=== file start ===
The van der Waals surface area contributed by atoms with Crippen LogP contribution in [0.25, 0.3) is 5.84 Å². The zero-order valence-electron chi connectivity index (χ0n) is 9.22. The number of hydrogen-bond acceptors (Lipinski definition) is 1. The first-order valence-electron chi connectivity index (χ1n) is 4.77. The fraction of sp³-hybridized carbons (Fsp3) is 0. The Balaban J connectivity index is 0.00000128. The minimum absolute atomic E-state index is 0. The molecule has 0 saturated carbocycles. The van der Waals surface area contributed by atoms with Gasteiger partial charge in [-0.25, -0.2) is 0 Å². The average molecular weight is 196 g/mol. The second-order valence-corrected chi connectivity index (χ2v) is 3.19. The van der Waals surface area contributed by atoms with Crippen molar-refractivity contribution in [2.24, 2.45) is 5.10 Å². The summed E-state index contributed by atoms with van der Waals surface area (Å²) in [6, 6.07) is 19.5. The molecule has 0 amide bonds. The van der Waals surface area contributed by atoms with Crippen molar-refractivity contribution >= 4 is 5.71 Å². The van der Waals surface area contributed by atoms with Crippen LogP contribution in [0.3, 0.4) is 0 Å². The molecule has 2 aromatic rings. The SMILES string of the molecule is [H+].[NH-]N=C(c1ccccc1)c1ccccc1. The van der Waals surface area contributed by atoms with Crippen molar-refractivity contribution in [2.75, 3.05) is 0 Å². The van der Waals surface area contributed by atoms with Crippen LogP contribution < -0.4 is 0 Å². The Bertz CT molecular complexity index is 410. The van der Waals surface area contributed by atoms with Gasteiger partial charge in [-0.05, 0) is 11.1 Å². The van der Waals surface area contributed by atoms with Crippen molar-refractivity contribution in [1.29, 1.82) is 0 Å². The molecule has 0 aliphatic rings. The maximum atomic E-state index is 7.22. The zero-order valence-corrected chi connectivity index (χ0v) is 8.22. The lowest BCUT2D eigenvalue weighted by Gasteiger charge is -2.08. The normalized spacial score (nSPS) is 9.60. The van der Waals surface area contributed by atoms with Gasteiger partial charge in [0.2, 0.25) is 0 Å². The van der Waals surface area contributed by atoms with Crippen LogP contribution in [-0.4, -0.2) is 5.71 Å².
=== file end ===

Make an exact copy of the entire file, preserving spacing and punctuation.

The van der Waals surface area contributed by atoms with Crippen LogP contribution in [0.25, 0.3) is 5.84 Å². The zero-order valence-electron chi connectivity index (χ0n) is 9.22. The number of hydrogen-bond acceptors (Lipinski definition) is 1. The first-order valence-electron chi connectivity index (χ1n) is 4.77. The fraction of sp³-hybridized carbons (Fsp3) is 0. The Balaban J connectivity index is 0.00000128. The minimum absolute atomic E-state index is 0. The molecule has 0 saturated carbocycles. The van der Waals surface area contributed by atoms with Gasteiger partial charge in [-0.25, -0.2) is 0 Å². The average molecular weight is 196 g/mol. The second-order valence-corrected chi connectivity index (χ2v) is 3.19. The van der Waals surface area contributed by atoms with Crippen molar-refractivity contribution in [2.24, 2.45) is 5.10 Å². The summed E-state index contributed by atoms with van der Waals surface area (Å²) in [6, 6.07) is 19.5. The molecule has 0 amide bonds. The van der Waals surface area contributed by atoms with Crippen molar-refractivity contribution >= 4 is 5.71 Å². The van der Waals surface area contributed by atoms with Crippen LogP contribution in [0.3, 0.4) is 0 Å². The molecule has 2 aromatic rings. The SMILES string of the molecule is [H+].[NH-]N=C(c1ccccc1)c1ccccc1. The van der Waals surface area contributed by atoms with Crippen molar-refractivity contribution in [2.75, 3.05) is 0 Å². The van der Waals surface area contributed by atoms with Crippen LogP contribution < -0.4 is 0 Å². The Bertz CT molecular complexity index is 410. The van der Waals surface area contributed by atoms with Gasteiger partial charge in [-0.05, 0) is 11.1 Å². The van der Waals surface area contributed by atoms with Crippen molar-refractivity contribution in [1.29, 1.82) is 0 Å². The molecule has 0 aliphatic rings. The maximum atomic E-state index is 7.22. The zero-order valence-corrected chi connectivity index (χ0v) is 8.22. The lowest BCUT2D eigenvalue weighted by Gasteiger charge is -2.08. The normalized spacial score (nSPS) is 9.60. The van der Waals surface area contributed by atoms with Gasteiger partial charge in [0.2, 0.25) is 0 Å². The van der Waals surface area contributed by atoms with Crippen LogP contribution in [-0.4, -0.2) is 5.71 Å².